The Aspire 5 is available with Intel Tiger Lake silicon but also with NVIDIA GeForce MX450 discrete GPU as an option. But the question that will arise is what relevance will the GeForce MX graphics processor have in the face of Intel’s Xe integrated graphics which has similar, if not slightly better, performance chops.
I would rather that Acer offers an Aspire 5 mainstream clamshell laptop with the Intel Tiger Lake Core i7 CPU, Xe integrated graphics and at least one Thunderbolt 4 port. Here, it would be about something that can do most graphics work including Full-HD gaming but offer an “after-the-fact” upgrade path for better graphics through the use of an external graphics module that has better-performing graphics silicon inside.
But Acer are showing some reasonably-priced laptops that use decent integrated graphics that could appeal to most users who want some performance out of their computer graphics. It could be seen as the way to go when it comes to portable computers that can do what most people want them to do.
The Dell XPS 13 range of ultraportable laptops and 2-in-1 computers has over the last few years been seen as the “top of the pack” for that class of computer. Here, it has been about delivering the right mix of features, functionality and build quality for the price with this being reflected through the different generations of that computer.
In this case, there was an emphasis on the quality aspect of the Tiger Lake silicon refresh for the Dell XPS 13 series. This was about a faster range of CPUs, the availability of integrated graphics silicon that is on a par with baseline mobile discrete graphics silicon, and the use of Thunderbolt 4 connectivity which is a reliability and connectivity improvement on that specification. Here, this graphics improvement was about combining an ultraportable computer design with graphics processing technology that isn’t a wimp.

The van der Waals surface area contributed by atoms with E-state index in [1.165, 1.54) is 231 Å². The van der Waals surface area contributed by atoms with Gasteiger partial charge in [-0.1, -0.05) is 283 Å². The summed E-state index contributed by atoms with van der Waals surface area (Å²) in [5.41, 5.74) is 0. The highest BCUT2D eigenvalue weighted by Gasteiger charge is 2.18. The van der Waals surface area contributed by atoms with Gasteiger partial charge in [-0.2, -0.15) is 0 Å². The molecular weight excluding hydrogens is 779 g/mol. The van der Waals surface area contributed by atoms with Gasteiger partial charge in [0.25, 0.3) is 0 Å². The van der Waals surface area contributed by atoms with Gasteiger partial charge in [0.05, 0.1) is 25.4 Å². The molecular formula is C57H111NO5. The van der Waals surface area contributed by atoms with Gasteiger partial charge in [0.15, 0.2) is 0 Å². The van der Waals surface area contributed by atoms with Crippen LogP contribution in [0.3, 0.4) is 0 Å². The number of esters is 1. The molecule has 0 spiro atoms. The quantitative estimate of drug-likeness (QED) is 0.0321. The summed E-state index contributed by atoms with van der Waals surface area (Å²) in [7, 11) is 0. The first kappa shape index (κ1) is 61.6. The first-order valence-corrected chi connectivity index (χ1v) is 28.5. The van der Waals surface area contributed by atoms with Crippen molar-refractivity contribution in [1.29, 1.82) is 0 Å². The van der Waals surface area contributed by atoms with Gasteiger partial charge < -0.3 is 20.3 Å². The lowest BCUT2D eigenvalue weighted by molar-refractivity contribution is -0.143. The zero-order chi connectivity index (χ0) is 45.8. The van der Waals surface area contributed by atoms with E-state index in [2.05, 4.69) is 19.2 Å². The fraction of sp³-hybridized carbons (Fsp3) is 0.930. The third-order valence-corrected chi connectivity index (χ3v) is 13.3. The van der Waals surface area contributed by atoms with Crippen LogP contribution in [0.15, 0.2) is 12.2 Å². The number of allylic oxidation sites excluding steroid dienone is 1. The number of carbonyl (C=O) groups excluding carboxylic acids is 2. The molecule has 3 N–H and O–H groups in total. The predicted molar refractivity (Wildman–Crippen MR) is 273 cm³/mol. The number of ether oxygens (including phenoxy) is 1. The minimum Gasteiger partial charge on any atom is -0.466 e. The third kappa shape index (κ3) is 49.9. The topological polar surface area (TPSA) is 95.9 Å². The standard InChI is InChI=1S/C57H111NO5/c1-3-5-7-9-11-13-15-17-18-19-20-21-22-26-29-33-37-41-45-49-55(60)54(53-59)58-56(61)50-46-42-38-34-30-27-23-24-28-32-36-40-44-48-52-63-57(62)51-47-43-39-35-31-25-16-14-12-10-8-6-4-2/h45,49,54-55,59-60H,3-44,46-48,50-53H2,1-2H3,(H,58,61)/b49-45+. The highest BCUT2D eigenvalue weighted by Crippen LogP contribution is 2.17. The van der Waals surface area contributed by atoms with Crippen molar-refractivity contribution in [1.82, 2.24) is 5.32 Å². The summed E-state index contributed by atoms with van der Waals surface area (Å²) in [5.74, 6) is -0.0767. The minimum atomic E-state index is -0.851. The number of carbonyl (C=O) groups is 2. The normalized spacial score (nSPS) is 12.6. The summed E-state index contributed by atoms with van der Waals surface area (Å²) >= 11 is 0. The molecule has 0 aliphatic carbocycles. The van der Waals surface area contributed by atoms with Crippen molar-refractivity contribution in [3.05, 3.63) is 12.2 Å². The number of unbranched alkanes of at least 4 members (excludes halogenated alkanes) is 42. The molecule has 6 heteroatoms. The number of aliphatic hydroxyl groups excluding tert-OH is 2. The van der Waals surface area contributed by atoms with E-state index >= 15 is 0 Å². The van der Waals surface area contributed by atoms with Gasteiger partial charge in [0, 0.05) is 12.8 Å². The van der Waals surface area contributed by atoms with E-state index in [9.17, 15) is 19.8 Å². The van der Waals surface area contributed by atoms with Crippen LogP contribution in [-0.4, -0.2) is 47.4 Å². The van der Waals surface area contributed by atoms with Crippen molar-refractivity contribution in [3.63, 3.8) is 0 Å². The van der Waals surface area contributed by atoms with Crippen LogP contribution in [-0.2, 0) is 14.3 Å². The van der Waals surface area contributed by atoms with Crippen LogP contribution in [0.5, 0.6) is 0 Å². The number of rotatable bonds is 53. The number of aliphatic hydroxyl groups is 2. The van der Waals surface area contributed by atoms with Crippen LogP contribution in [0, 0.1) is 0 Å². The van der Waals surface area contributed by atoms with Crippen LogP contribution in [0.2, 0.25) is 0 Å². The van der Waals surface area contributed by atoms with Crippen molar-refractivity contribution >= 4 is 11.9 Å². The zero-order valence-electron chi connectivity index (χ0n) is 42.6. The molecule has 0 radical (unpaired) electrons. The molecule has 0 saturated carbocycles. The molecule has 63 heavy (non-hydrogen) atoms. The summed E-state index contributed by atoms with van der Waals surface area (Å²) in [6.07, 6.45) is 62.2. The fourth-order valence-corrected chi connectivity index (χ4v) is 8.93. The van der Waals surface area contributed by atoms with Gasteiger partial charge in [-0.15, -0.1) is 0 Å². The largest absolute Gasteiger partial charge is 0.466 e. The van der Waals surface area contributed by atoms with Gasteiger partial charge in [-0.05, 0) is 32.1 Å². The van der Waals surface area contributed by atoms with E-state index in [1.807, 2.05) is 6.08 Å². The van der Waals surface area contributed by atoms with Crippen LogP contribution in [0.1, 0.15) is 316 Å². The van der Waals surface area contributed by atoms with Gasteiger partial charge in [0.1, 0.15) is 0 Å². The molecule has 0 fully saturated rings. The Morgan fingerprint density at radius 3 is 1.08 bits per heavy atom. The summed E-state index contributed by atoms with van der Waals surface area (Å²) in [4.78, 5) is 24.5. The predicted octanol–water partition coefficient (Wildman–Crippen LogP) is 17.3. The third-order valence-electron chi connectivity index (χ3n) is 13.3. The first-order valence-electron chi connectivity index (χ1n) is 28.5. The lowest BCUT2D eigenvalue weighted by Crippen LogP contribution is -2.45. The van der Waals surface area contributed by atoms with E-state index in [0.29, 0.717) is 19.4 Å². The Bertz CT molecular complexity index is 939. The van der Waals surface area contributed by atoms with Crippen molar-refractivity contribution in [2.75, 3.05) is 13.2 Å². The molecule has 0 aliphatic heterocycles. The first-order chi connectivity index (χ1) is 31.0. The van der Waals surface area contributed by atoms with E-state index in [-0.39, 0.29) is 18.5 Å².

Even as a 2-in-1 that has been engineered to work with higher-power processors nut not overheat
The computers will have a thinner lighter design with the 2-in-1 variant having improved thermal design to cater towards the use of more powerful processing silicon. But that variant will be limited to the Intel Core i7-1165G7 as the most powerful CPU that can be specified. It will have the smallest integrated camera ever which clocks in at 2.25mm. The XPS 13 traditional laptop variant will use an edge-to-edge keyboard and achieve a 91.5% screen-to-body ratio.
XPS 13 computers that are specified with the 4K UHD+ display will have the display being certified for HDR and Dolby Vision use. But computers specified with the Full HD screen will have a battery runtime rated for 19 hours. The question with this is whether this can be about 19 hours with a mixture of activities ranging from Web browsing, word processing, viewing video content and playing a game like Civilization 6 on that long flight or roadtrip.
These computers will normally be delivered with Windows 10 but Dell is offering the XPS 13 traditional clamshell laptop as a “Developer Edition” variant. Here, this will be preloaded with Ubuntu 18 Linux, which will please software tinkerers and open-source computing advocates.